There is a lot of talk done on the negative effects of Covid-19. Many of the writers have described, warned, and suggested against the impacts of the disease which undisputedly has been the immediate need given the Covid’s global spread. Now as Covid-19 is fortunately subsiding, lockdown is officially being lifted up, and institutions and businesses are opening up again in the country, the positive impacts, the opportunities, and the areas to be reflected must be discussed. Education, business, and working experiences are tremendously moved yet these are the same areas in which we have been witnessing new opportunities whereas the health sector deserves straight away attention.
Notwithstanding the challenges which include but not limited to connectivity and technological issues, the education sector is now opened to a number of opportunities. Learning is now borderless, timeless, independent and more convenient. Students treated and taught under the current digital settings are efficient digital users and ultimately the leaders of yet more digitally advanced eras. The sharing of material and submission of assignments have become much easier. Furthermore, educators, pedagogues and researchers have a wider platform to increase their outreach and impact. For institutions, it has reduced a bigger fraction of the cost of arranging and managing conferences, seminars and sessions and at the same time the influence is greater as a greater audience can be reached and educators are not bound to be present at the event physically.
Physical classes are indeed not unimportant especially in Pakistan where digital challenges are recurrent however while the country is resuming the education, an aggregate system of both online and offline education can be generated where students and educators can enjoy the pleasures of learning. Besides, it is the duty of institutions to create digital awareness among parents and other stakeholders for this aggregate system to run smoothly.
Despite businesses being affected worldwide, the world has also seen a rise in e-commerce as it both ensures social distancing and reduces the chances of being exposed to the virus. Pakistan has seen the internet usage surge by over 15% in the last few months, youth have turned to online businesses with e-Commerce projected to a drastic growth of PKR 158 billion in the current year from PKR 99.3 billion recorded in 2018. These online businesses are mainly home based and include SMEs.
Although Pakistan’s trajectory is promising, online businesses still depend on CODs, youth lack business development skills and cross border e-commerce is yet to be developed. Many businesses use private courier services which speaks volume for the state of Pakistan Post. Banks should come forward with better incentives to replace CODs, and the government should look into reducing sales tax for e-payments. Introducing business development courses in both private and public educational institutions is one of the many immediate needs of ever exploding Pakistani youth given the global demand for e-commerce.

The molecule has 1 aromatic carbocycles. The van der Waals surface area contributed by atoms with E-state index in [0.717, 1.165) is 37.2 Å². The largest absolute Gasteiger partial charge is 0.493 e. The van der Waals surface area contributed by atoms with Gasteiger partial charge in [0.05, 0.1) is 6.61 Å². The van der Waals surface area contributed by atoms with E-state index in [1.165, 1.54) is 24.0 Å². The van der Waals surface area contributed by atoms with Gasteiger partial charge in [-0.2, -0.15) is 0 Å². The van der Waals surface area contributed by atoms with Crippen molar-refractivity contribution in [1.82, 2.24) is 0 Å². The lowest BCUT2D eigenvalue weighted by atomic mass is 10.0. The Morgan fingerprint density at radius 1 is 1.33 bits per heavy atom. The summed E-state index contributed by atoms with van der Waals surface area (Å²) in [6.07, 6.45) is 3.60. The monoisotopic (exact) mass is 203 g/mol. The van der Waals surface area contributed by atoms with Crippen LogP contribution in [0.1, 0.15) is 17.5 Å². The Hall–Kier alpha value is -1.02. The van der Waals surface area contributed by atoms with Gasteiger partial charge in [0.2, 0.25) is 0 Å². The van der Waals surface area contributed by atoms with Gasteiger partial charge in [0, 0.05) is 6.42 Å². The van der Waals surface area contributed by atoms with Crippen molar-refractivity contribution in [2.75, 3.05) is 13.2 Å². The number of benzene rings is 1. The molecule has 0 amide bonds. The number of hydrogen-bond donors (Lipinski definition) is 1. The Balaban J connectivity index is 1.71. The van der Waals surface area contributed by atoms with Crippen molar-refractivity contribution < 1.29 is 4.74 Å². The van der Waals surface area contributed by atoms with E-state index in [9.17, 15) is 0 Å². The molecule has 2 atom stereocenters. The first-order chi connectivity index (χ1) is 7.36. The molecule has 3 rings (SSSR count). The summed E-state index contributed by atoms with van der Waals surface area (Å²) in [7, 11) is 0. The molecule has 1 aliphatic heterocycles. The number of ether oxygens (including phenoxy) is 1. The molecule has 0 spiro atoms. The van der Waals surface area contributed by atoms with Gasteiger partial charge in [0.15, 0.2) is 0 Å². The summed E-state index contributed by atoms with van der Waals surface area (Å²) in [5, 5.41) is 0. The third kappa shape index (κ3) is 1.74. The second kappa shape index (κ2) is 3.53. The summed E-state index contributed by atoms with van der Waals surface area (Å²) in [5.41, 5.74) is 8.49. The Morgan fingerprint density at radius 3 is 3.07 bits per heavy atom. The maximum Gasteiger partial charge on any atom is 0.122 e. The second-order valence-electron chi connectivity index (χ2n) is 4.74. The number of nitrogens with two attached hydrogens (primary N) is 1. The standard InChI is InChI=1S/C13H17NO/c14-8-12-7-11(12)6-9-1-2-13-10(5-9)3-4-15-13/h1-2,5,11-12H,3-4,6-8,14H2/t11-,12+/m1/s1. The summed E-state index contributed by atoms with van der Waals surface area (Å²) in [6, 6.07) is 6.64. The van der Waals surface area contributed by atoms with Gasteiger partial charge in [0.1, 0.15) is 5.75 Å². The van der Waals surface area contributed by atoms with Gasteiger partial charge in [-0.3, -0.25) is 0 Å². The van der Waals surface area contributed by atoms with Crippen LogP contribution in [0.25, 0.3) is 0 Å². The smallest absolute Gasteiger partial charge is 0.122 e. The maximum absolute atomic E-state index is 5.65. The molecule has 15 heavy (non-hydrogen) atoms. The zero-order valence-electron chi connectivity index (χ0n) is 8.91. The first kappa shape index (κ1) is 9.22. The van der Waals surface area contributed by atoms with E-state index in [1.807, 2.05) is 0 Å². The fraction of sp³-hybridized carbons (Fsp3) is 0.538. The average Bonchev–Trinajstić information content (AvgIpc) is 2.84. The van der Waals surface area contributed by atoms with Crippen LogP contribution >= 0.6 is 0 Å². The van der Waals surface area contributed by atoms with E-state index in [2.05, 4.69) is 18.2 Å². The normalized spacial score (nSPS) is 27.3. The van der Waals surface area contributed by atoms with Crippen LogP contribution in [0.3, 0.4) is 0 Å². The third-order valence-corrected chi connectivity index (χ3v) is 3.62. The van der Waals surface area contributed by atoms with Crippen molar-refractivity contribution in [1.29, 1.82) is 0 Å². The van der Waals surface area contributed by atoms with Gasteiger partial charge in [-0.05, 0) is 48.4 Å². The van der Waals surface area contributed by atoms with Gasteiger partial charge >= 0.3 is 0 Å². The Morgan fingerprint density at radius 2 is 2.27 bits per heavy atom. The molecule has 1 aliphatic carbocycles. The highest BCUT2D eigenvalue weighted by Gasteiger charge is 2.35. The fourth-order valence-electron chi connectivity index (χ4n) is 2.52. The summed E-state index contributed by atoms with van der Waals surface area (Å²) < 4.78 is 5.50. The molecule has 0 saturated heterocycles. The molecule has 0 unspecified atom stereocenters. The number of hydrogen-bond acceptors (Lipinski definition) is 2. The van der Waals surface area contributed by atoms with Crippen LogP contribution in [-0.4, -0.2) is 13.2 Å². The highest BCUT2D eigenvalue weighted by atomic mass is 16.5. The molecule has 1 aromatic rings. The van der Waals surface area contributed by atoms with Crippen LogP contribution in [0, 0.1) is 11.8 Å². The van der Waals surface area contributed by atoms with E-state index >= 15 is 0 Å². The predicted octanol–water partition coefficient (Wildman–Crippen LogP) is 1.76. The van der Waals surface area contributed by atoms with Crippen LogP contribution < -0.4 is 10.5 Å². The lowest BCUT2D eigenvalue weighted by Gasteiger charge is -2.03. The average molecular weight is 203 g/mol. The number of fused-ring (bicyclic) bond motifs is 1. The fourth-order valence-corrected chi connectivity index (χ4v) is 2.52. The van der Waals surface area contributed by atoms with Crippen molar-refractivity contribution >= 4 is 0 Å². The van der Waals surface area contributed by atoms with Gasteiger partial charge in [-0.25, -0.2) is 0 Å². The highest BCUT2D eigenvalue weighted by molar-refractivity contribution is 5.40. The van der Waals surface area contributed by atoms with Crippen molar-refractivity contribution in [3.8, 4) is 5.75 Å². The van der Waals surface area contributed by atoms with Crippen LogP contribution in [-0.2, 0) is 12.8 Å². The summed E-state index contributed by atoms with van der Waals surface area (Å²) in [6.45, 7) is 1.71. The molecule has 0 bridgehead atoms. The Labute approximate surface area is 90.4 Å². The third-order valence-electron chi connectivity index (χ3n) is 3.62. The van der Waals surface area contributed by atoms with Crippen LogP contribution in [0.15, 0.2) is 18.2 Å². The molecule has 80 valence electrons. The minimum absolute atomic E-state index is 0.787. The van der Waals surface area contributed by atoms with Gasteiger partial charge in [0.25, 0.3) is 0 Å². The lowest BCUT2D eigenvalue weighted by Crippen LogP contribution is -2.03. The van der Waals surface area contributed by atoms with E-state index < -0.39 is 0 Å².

The pandemic has also altered the working patterns for the employees. Work from home has blurred the working hours for many but it has been proved suitable for an enough number of workforce largely for women considering the social setting in Pakistan. Where it has disturbed the working environment for some, to others, it has also given an opportunity to work in the comfort of home. Although it is necessary to maintain decorum at a certain level, the employers mostly exploit it. For example, they usually deduct the salaries for late-comers. Besides, regardless of the nature of the job, the presence of the employee is mandatory. Now, the commutation cost is reduced and energy saved could be utilized for other healthy activities. In fact many people, during quarantine, have developed healthy habits such as exercise, meditation, and many have addressed themselves to various hobbies. Working from home means one could spend more time with family and that is an undeniable blessing.
By the end of the first quarter of 2020, the mushroom growth of Covid 19 had caught the attention of the world. It has exposed the weaknesses of the global health system. Pakistan has been no exception. When the dilapidated health care system of the country was overloaded, we came to know that we never were prepared for an emergency response.The medical staff, equipment and quarantine centers were short. What added to the injury was lack of a united leadership; our leaders took long to come to one page meanwhile bashing each other to score political points.
The best or the worst, the response to the pandemic has given us a few takeaways to look into: the pandemics and epidemics are uncertain thus the plan must be to spend on emergency response preparedness; the other need is to establish a proactive public health care system where every citizen of the state could access the same health care facilities who are otherwise are exploited by private hospitals cum commercial organizations. The goal and priority must be the welfare of the citizens.
The talk is done now is the time to walk the talk.